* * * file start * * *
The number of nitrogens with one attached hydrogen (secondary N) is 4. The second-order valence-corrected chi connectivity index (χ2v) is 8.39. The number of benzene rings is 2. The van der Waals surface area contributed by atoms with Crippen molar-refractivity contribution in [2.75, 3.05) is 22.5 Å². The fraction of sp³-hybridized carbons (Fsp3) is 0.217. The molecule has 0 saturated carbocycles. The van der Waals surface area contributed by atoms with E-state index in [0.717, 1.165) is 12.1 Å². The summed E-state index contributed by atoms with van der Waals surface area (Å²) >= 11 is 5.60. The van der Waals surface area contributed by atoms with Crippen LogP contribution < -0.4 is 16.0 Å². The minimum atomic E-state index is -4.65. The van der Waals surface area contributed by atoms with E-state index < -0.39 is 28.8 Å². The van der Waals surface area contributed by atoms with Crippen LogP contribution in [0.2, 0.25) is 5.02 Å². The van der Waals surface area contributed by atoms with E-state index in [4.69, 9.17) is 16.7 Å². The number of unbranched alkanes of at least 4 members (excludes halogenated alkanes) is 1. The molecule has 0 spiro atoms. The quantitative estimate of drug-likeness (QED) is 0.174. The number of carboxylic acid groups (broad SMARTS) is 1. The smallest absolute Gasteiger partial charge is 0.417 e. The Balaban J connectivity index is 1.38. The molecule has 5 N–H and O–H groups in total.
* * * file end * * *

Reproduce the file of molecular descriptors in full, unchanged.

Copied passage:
The number of nitrogens with one attached hydrogen (secondary N) is 4. The second-order valence-corrected chi connectivity index (χ2v) is 8.39. The number of benzene rings is 2. The van der Waals surface area contributed by atoms with Crippen molar-refractivity contribution in [2.75, 3.05) is 22.5 Å². The fraction of sp³-hybridized carbons (Fsp3) is 0.217. The molecule has 0 saturated carbocycles. The van der Waals surface area contributed by atoms with E-state index in [0.717, 1.165) is 12.1 Å². The summed E-state index contributed by atoms with van der Waals surface area (Å²) >= 11 is 5.60. The van der Waals surface area contributed by atoms with Crippen LogP contribution < -0.4 is 16.0 Å². The minimum atomic E-state index is -4.65. The van der Waals surface area contributed by atoms with E-state index < -0.39 is 28.8 Å². The van der Waals surface area contributed by atoms with Crippen LogP contribution in [0.2, 0.25) is 5.02 Å². The van der Waals surface area contributed by atoms with E-state index in [4.69, 9.17) is 16.7 Å². The number of unbranched alkanes of at least 4 members (excludes halogenated alkanes) is 1. The molecule has 0 spiro atoms. The quantitative estimate of drug-likeness (QED) is 0.174. The number of carboxylic acid groups (broad SMARTS) is 1. The smallest absolute Gasteiger partial charge is 0.417 e. The Balaban J connectivity index is 1.38. The molecule has 5 N–H and O–H groups in total.